The principle of equality  explained in Art 14 of the Indian Constitution. Equality does not mean absolute human equality, which is physically impossible to achieve. It is a concept that implies the absence of any particular privilege in favour of any individual due to birth, creed, or other factors, as well as the equal subject of all individuals and classes to the regular law of the land.

“Equality before the law” indicates that;the law should be equal and equally applied among individuals; and should be treated equally; as Dr. Jennings puts it. The right to;sue and be sued, to prosecute and be prosecuted for;the same type of action should be;the same for all citizens of full age and comprehension, regardless of race, religion, wealth and social rank.” There must be no prejudice between; people in similar situations, and the law should apply equally to all.

Equal compensation for equal work is not; specifically recognized a fundamental right by our Constitution, the Supreme Court has;decided that it is unquestionably a constitutional goal under Articles 14, 16, and 39 (c) of the Constitution. As a result, in circumstances of unequal pay scales based on;unreasonable categorization ;this entitlement can be enforced. The Supreme Court has upheld the judgement in Randhir Singh’s case in a number of cases.

As a result, it determined that; those engaged as casual workers on a daily wage basis in; the country’s Nehru Yuwak Kendra were performing the same work as Class IV employees hired on a permanent basis, and hence;were entitled to the same salary and working enviornment. Whether they are; appointed to sanctioned positions or not makes no difference.

Denial of such a request would be a breach of Article 14. Such an argument cannot be;allowed in a welfare state devoted to a socialist model of society.
It was decided that daily rated casual labourers in the P&T Department who performed equivalent work to that of the department’s regular workers were entitled to minimum compensation in the regular workers’ pay scale plus D.A. but with no increase in pay.

Articles 14 and 16 of the Constitution prohibit the classification of employees into regular and casual employees for the purpose of paying less than minimum wage. It also goes against the; spirit of Article 7 of the International Covenant on Economic, Social, and Cultural Rights, which  signed in 1966. Although the directive principles included in Articles 38 and 39 (d) are not enforceable under Article 37 ;the petitioners may rely on them to prove that they have been;subjected to hostile discrimination in this case: denial of minimum pay amounts to labour exploitation. The administration will not be able to take advantage of its privileged position. The government should be a great place to work.

According to the Supreme Court, “Equal pay for equal effort” is not an abstract notion. In order for equality to exist, it must exist among equals; unequal cannot claim equality. Even if the duties and functions are comparable, if the educational credentials required for the two positions are different and the scope of responsibility differs, the concept of equal compensation for equal work is not applicable. It is legal to treat people in the same class differently based on their educational qualifications.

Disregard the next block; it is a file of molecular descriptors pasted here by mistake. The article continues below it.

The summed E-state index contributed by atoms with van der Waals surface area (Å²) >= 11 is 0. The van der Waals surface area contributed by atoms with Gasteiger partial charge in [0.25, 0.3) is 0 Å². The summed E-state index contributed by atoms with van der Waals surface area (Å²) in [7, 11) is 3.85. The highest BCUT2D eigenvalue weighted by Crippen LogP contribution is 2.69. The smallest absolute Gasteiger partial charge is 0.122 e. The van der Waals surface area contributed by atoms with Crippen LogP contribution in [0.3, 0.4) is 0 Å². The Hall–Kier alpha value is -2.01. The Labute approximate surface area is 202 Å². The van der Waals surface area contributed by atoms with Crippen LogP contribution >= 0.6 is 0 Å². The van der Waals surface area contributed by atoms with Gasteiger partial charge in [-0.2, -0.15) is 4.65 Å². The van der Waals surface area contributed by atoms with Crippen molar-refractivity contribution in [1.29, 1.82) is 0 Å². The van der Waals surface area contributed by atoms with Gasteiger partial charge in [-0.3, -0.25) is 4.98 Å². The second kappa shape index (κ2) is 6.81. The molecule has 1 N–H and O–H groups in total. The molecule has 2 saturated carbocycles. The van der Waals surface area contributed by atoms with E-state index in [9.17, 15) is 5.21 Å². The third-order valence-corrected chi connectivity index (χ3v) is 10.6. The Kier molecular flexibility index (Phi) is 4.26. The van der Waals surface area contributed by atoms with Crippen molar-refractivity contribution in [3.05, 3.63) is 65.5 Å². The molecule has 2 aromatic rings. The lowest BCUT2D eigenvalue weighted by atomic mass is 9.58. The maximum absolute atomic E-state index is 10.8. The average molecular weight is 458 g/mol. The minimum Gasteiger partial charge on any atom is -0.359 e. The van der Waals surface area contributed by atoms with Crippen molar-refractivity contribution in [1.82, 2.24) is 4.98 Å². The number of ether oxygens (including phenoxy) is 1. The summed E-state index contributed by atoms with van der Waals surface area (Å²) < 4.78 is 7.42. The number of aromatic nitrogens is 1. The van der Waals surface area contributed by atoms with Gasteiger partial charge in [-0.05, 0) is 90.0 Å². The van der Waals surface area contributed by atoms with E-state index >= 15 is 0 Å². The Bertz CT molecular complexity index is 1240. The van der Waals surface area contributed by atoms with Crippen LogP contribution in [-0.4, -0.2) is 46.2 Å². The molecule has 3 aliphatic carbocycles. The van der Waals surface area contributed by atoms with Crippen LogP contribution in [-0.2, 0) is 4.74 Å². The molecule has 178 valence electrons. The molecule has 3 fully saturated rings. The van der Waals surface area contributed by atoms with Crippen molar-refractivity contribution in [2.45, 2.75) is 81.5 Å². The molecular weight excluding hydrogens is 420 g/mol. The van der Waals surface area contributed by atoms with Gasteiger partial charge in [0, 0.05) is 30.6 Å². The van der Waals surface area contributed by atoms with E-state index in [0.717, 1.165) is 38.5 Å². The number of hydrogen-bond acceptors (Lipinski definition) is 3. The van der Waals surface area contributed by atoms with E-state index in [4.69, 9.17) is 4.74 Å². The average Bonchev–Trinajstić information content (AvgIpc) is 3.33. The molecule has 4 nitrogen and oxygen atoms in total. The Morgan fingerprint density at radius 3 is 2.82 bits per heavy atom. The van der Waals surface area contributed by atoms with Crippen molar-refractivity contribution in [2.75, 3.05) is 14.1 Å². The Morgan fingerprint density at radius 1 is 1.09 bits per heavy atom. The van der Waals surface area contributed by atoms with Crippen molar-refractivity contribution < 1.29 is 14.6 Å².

The constitution is a mechanism that promotes both worker empowerment and protection. Constitutional, the civil code, the penal code, and the transnational ILO Conventions are all significant pieces of legislation.
The purpose of the constitution is to balance power between workers and employers, to prevent employers from firing employees without cause, and to build and sustain systems that recognize employees as “equal” players in discussions about their working circumstances, among other things.
By limiting contractual partners’ power to contract on their own terms and mandating minimum safety and wage criteria, the Constitution aims to prevent a race to the bottom.
A government may choose to pass legislation setting maximum or minimum wage or working-hour limits, either nationwide or in specific industries or sectors, to regulate the labour market.

Read more

Leave a Reply

Your email address will not be published. Required fields are marked *

This field is required.

This field is required.


The following disclaimer governs the use of this website (“Website”) and the services provided by the Law offices of Kr. Vivek Tanwar Advocate & Associates in accordance with the laws of India. By accessing or using this Website, you acknowledge and agree to the terms and conditions stated in this disclaimer.

The information provided on this Website is for general informational purposes only and should not be considered as legal advice or relied upon as such. The content of this Website is not intended to create, and receipt of it does not constitute, an attorney-client relationship between you and the Law Firm. Any reliance on the information provided on this Website is done at your own risk.

The Law Firm makes no representations or warranties of any kind, express or implied, regarding the accuracy, completeness, reliability, or suitability of the information contained on this Website.

The Law Firm disclaims all liability for any errors or omissions in the content of this Website or for any actions taken in reliance on the information provided herein. The information contained in this website, should not be construed as an act of solicitation of work or advertisement in any manner.